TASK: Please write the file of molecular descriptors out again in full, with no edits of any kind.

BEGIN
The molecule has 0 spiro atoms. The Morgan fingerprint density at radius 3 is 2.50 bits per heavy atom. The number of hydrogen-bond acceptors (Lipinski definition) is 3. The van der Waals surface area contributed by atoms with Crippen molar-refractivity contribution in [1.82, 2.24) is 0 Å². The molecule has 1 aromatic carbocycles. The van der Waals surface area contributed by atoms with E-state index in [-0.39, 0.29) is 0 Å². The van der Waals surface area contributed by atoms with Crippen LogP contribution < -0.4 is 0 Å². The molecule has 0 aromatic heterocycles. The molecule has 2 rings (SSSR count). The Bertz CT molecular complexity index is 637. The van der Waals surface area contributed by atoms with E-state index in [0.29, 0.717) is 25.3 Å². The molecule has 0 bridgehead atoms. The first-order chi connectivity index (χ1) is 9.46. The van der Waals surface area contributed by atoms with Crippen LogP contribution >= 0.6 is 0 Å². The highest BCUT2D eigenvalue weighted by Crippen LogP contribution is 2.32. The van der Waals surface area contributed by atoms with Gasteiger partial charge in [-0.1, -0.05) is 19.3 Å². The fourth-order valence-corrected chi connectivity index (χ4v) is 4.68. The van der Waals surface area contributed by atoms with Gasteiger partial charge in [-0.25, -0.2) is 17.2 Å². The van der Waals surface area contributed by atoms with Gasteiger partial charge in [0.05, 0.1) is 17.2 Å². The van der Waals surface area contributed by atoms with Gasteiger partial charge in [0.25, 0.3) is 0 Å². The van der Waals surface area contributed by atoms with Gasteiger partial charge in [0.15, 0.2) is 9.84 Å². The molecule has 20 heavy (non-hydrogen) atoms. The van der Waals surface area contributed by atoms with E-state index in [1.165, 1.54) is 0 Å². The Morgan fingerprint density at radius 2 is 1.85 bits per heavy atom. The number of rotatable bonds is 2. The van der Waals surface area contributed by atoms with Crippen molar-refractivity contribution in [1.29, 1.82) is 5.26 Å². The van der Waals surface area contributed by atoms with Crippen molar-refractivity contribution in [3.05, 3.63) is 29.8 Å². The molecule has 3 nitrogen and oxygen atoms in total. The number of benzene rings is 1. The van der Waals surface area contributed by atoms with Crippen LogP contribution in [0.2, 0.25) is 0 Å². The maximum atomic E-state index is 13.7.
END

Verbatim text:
The molecule has 0 spiro atoms. The Morgan fingerprint density at radius 3 is 2.50 bits per heavy atom. The number of hydrogen-bond acceptors (Lipinski definition) is 3. The van der Waals surface area contributed by atoms with Crippen molar-refractivity contribution in [1.82, 2.24) is 0 Å². The molecule has 1 aromatic carbocycles. The van der Waals surface area contributed by atoms with E-state index in [-0.39, 0.29) is 0 Å². The van der Waals surface area contributed by atoms with Crippen LogP contribution < -0.4 is 0 Å². The molecule has 0 aromatic heterocycles. The molecule has 2 rings (SSSR count). The Bertz CT molecular complexity index is 637. The van der Waals surface area contributed by atoms with E-state index in [0.29, 0.717) is 25.3 Å². The molecule has 0 bridgehead atoms. The first-order chi connectivity index (χ1) is 9.46. The van der Waals surface area contributed by atoms with Crippen LogP contribution >= 0.6 is 0 Å². The highest BCUT2D eigenvalue weighted by Crippen LogP contribution is 2.32. The van der Waals surface area contributed by atoms with Gasteiger partial charge in [-0.1, -0.05) is 19.3 Å². The fourth-order valence-corrected chi connectivity index (χ4v) is 4.68. The van der Waals surface area contributed by atoms with Gasteiger partial charge in [-0.25, -0.2) is 17.2 Å². The van der Waals surface area contributed by atoms with Gasteiger partial charge in [0.05, 0.1) is 17.2 Å². The van der Waals surface area contributed by atoms with Gasteiger partial charge in [0.25, 0.3) is 0 Å². The van der Waals surface area contributed by atoms with Gasteiger partial charge in [0.15, 0.2) is 9.84 Å². The molecule has 20 heavy (non-hydrogen) atoms. The van der Waals surface area contributed by atoms with E-state index in [1.165, 1.54) is 0 Å². The Morgan fingerprint density at radius 2 is 1.85 bits per heavy atom. The number of rotatable bonds is 2. The van der Waals surface area contributed by atoms with Crippen molar-refractivity contribution in [1.29, 1.82) is 5.26 Å². The van der Waals surface area contributed by atoms with Crippen molar-refractivity contribution in [3.05, 3.63) is 29.8 Å². The molecule has 3 nitrogen and oxygen atoms in total. The number of benzene rings is 1. The van der Waals surface area contributed by atoms with Crippen LogP contribution in [0.2, 0.25) is 0 Å². The maximum atomic E-state index is 13.7.